The first color wheel (a.k.a. color circle) has been traced back to Sir Isaac Newton, who in 1706 arranged red, orange, yellow, green, blue, indigo, and violet into a natural progression on a rotating disk. As the disk spins, the colors blur together so rapidly that the human eye sees white. Artists have been experimenting with colour wheels ever since, finding inspiration in everything from cocktail umbrellas, river rocks, autumn leaves, pencil shavings, to juggling.
The Happy Hour color wheel consists of exotic cocktail umbrellas. It was created by Bright Lights Little City:
The Rocks color wheel is a collection of stones from Salmon River, Idaho. It was assembled by Purl Bee:
This Yarn Skeinlet color wheel features dyes made of cochineal (ground up cactus-eating scale insects), osage orange, chamomile, indigo and logwood. It was created by Sarah of the Blue Garter blog:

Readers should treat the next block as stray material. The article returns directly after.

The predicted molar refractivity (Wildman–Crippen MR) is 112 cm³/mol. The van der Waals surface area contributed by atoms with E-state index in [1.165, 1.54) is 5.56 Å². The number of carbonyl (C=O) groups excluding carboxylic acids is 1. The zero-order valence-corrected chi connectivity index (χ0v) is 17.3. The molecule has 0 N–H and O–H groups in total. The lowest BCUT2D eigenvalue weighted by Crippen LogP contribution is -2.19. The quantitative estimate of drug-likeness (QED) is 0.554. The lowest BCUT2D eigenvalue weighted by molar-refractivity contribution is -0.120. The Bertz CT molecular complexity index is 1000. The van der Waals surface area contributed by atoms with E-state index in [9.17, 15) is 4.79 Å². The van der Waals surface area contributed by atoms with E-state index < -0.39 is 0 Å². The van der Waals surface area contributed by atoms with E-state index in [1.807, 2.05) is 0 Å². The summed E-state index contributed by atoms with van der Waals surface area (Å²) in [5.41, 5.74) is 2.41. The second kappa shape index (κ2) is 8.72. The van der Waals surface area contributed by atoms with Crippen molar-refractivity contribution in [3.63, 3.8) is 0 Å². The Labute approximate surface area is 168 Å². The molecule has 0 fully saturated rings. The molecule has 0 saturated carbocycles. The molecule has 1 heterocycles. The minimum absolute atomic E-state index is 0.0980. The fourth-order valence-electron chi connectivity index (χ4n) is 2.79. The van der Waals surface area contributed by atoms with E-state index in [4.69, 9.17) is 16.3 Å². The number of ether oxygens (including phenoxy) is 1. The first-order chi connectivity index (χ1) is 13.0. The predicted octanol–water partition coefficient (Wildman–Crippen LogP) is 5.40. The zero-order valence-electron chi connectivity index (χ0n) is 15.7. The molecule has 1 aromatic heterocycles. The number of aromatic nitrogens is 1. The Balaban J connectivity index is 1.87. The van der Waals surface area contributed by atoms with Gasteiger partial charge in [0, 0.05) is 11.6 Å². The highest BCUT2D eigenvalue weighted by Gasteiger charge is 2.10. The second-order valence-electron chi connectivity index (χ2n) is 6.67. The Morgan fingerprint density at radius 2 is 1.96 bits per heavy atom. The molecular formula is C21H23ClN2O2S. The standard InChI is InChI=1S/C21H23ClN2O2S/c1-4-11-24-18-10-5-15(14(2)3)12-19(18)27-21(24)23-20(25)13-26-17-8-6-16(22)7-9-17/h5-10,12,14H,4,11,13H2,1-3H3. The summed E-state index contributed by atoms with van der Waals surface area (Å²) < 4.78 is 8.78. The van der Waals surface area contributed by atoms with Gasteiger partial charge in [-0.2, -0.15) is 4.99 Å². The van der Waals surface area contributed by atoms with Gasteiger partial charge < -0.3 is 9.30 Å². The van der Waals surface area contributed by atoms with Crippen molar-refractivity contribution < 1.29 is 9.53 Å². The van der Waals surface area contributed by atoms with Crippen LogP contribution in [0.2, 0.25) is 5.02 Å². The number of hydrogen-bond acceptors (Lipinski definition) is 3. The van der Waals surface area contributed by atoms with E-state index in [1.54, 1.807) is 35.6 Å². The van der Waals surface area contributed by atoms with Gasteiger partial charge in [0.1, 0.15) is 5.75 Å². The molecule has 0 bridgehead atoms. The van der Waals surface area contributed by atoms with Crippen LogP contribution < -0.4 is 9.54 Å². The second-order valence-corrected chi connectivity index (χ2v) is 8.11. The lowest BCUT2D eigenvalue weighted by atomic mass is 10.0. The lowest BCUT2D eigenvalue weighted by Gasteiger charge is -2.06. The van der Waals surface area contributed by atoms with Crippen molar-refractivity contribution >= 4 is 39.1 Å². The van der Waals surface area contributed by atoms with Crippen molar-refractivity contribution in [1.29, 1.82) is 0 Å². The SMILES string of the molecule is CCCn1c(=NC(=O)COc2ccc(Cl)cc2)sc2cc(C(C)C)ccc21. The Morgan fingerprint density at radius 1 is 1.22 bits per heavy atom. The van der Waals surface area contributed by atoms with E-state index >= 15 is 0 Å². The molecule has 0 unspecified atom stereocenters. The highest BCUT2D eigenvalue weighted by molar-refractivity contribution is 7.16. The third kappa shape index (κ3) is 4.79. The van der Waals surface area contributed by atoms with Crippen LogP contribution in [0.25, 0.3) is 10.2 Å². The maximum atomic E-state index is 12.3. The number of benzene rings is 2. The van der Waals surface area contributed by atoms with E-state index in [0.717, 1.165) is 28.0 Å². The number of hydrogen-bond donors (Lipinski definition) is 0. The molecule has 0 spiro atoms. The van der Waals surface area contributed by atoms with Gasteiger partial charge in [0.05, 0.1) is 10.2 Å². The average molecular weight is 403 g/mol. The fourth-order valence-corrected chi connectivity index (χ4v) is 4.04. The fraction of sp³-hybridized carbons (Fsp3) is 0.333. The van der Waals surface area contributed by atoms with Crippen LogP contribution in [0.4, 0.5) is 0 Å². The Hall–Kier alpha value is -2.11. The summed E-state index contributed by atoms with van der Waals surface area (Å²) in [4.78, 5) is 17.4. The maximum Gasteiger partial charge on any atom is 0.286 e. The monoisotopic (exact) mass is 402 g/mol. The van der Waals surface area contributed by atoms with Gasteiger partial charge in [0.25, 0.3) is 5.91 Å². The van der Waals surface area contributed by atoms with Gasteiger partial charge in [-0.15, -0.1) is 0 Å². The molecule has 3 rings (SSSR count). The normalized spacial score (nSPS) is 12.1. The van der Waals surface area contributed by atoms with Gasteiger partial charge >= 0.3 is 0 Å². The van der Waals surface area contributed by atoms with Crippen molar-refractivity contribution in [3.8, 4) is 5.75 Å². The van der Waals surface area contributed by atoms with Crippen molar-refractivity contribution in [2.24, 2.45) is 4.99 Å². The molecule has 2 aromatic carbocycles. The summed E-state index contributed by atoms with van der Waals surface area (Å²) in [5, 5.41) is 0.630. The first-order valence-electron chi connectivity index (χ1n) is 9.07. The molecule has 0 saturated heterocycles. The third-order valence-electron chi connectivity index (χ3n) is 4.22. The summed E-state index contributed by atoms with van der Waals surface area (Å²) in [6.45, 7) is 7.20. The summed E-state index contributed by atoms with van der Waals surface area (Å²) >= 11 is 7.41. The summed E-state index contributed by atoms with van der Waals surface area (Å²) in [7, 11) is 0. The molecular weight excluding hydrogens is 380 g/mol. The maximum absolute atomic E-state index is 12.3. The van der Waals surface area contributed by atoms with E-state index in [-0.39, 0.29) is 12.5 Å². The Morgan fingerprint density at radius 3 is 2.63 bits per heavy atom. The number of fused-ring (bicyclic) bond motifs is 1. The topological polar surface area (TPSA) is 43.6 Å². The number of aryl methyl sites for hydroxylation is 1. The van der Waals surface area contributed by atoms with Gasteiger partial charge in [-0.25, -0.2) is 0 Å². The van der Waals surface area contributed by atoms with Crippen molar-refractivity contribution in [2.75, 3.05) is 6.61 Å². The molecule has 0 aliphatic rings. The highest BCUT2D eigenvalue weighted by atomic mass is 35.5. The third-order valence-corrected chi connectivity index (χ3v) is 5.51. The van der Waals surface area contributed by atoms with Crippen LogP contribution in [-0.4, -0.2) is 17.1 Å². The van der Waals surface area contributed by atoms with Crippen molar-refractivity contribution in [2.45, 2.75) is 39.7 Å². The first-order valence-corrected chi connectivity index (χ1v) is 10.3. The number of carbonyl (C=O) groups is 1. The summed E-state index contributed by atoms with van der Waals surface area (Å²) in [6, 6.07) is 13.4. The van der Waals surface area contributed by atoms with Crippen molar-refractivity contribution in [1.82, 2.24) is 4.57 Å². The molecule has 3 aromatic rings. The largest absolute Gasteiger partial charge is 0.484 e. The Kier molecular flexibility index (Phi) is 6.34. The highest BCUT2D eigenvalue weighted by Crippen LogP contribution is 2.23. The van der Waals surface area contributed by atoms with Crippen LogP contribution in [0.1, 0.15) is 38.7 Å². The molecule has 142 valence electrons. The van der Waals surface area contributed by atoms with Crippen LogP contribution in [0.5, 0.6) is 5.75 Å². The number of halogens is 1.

The Circle of Life color wheel was created by Thalandor as a tribute to the artist Mother Nature:
This Kusudama (Medicine Ball) color wheel was created by Origami artist Vanessa Gould:
The Pencil Shavings color wheel was photographed by Myruby:
And a full pencil color wheel was taken by ERK_
This Garden Blossom color wheel is the work of Tiny Haus:
The Juggler color wheel was painted by Kenneth Callicutt:
The Chalk color wheel was photographed near Parc De La Villette, Paris, by Jacobz:
Another chalk color wheel was spotted in Paris by seanhabig:
Cover by Claire L. Evans.
About the Guest Author, Craig Conley
Craig is an independent scholar and author of dozens of strange and unusual books, including a unicorn field guide and a dictionary of magic words. He also loves color: Prof. Oddfellow